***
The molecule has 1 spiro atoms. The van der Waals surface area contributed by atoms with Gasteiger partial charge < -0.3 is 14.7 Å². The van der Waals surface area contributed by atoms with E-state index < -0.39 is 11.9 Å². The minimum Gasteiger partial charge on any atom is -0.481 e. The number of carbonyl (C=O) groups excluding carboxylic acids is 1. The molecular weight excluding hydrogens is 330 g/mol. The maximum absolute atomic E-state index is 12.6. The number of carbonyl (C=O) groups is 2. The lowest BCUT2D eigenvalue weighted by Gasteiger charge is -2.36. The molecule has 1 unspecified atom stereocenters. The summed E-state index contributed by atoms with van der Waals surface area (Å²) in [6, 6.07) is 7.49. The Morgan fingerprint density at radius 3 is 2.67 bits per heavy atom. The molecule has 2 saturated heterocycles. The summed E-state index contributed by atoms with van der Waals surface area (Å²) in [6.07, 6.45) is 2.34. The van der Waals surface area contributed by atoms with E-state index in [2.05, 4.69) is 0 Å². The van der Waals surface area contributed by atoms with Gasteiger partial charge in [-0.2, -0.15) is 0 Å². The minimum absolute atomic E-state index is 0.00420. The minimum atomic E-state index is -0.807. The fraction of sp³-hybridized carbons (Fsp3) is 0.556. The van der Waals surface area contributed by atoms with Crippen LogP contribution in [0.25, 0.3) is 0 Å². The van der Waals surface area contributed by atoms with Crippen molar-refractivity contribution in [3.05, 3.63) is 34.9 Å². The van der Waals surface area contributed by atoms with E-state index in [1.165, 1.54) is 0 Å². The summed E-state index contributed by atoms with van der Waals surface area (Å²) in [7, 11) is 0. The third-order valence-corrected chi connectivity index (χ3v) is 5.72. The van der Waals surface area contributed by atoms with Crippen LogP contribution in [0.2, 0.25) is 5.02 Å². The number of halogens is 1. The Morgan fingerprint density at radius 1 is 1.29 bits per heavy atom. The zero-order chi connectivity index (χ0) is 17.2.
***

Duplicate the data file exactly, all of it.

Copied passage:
The molecule has 1 spiro atoms. The van der Waals surface area contributed by atoms with Gasteiger partial charge < -0.3 is 14.7 Å². The van der Waals surface area contributed by atoms with E-state index < -0.39 is 11.9 Å². The minimum Gasteiger partial charge on any atom is -0.481 e. The number of carbonyl (C=O) groups excluding carboxylic acids is 1. The molecular weight excluding hydrogens is 330 g/mol. The maximum absolute atomic E-state index is 12.6. The number of carbonyl (C=O) groups is 2. The lowest BCUT2D eigenvalue weighted by Gasteiger charge is -2.36. The molecule has 1 unspecified atom stereocenters. The summed E-state index contributed by atoms with van der Waals surface area (Å²) in [6, 6.07) is 7.49. The Morgan fingerprint density at radius 3 is 2.67 bits per heavy atom. The molecule has 2 saturated heterocycles. The summed E-state index contributed by atoms with van der Waals surface area (Å²) in [6.07, 6.45) is 2.34. The van der Waals surface area contributed by atoms with E-state index in [2.05, 4.69) is 0 Å². The van der Waals surface area contributed by atoms with Gasteiger partial charge in [-0.2, -0.15) is 0 Å². The minimum absolute atomic E-state index is 0.00420. The minimum atomic E-state index is -0.807. The fraction of sp³-hybridized carbons (Fsp3) is 0.556. The van der Waals surface area contributed by atoms with Crippen LogP contribution in [0.25, 0.3) is 0 Å². The van der Waals surface area contributed by atoms with Crippen molar-refractivity contribution in [3.05, 3.63) is 34.9 Å². The van der Waals surface area contributed by atoms with E-state index in [1.165, 1.54) is 0 Å². The summed E-state index contributed by atoms with van der Waals surface area (Å²) in [7, 11) is 0. The third-order valence-corrected chi connectivity index (χ3v) is 5.72. The van der Waals surface area contributed by atoms with Crippen LogP contribution in [0.2, 0.25) is 5.02 Å². The number of halogens is 1. The Morgan fingerprint density at radius 1 is 1.29 bits per heavy atom. The zero-order chi connectivity index (χ0) is 17.2.